Heat treatment enables metal stampers to use softer steel alloys to produce a more intricate item while maintaining the metal strength required for certain applications.
FREMONT, CA: While developing and producing precise metal stamped components, project managers and engineers representing the manufacturer, its suppliers, and the metal stamper should consider the options for finishing the part to ensure optimal performance. Metal finishing is a vital phase in the manufacturing process that should be considered from the outset, whether one needs to prevent corrosion, improve aesthetics, or smooth rough edges.
There are a variety of alternatives for finishing, including:
E-Coating and Powder Coating
Paint, powder, and metal coatings are among the most frequent coatings applied to a part's surface. Electro-coating, often known as e-coating, is frequently used as a primer to guard against corrosion, while powder coating is added for aesthetic reasons. Both forms of coating are required in some applications, particularly in the automotive industry.
The outer layer of metal and contaminants is removed by immersing the parts in a tank filled with a blended chemical electrolyte solution and then subjecting them to an electrical current. Rack electropolishing makes contact with each item and is utilized for complex metal stampings with tight tolerances. Bulk electropolishing is used for small items that do not require the same consistency in material removals, such as fasteners and springs.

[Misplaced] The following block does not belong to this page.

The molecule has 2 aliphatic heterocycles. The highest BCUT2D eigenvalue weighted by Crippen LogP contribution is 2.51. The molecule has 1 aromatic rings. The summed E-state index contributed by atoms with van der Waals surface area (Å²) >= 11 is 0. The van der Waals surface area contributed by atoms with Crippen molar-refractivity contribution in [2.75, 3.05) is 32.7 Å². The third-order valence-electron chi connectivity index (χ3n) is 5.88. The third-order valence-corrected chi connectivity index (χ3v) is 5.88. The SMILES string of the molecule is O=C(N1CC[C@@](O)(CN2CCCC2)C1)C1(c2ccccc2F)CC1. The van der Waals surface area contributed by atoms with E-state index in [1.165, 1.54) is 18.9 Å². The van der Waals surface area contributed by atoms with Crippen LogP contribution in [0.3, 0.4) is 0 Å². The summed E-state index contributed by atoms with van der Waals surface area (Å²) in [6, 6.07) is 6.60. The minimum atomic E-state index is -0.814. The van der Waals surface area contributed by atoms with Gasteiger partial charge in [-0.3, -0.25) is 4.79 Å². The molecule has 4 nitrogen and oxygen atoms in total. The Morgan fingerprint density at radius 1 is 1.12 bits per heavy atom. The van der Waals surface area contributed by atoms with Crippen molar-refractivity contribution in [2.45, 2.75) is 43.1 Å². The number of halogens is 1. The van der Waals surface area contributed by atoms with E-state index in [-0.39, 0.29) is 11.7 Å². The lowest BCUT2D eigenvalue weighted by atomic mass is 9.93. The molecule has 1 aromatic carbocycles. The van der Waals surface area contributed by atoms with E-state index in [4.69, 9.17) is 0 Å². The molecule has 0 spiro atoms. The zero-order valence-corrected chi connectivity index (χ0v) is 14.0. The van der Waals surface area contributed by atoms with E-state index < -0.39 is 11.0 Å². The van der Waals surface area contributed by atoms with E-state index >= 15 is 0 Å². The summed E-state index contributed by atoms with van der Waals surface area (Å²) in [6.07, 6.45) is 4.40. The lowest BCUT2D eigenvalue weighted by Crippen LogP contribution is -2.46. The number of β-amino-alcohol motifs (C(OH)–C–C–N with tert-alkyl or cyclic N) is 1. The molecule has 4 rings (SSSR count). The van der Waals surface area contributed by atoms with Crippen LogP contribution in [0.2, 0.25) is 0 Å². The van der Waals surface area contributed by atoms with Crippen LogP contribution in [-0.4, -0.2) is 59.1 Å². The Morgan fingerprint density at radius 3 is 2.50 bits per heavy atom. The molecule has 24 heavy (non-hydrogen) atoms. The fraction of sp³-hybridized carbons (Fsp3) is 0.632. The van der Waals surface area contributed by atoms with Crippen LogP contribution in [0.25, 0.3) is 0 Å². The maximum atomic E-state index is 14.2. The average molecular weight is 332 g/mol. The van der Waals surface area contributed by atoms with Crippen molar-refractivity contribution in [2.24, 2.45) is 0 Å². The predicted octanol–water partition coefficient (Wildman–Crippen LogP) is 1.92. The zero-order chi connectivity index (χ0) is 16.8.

A burr is a sharp edge or small bits of metal that remain on a workpiece after stamping. The process of eliminating superfluous material is known as deburring. Deburring, despite being a very simple secondary process, is frequently a vital technique for fit.
Heat treating metals entails heating and cooling them, changing their microstructure, and bringing out the physical and mechanical properties that make them more desirable. Heat treatment enables metal stampers to use softer steel alloys to produce a more intricate item while maintaining the metal strength required for certain applications. The temperature at which the metal is heated and the rate at which it cools following the heat treatment have an effect on the qualities of the metal stamping. Metals are heat treated for various reasons, the most frequent of which are to increase part strength, hardness, toughness, and corrosion resistance.
The metal stamping process produces residues on stamped parts, such as lubricants, metal shavings, and dust, impacting the part's functionality. To remove pollutants and improve the appearance of the part, a variety of cleaning methods are available.
Metal stampers normally provide a variety of cleaning services in-house, but for highly specialized cleaning services, they may turn to other licensed vendors. More than one cleaning operation can be required to achieve optimal function, both after stamping and again after metal finishing.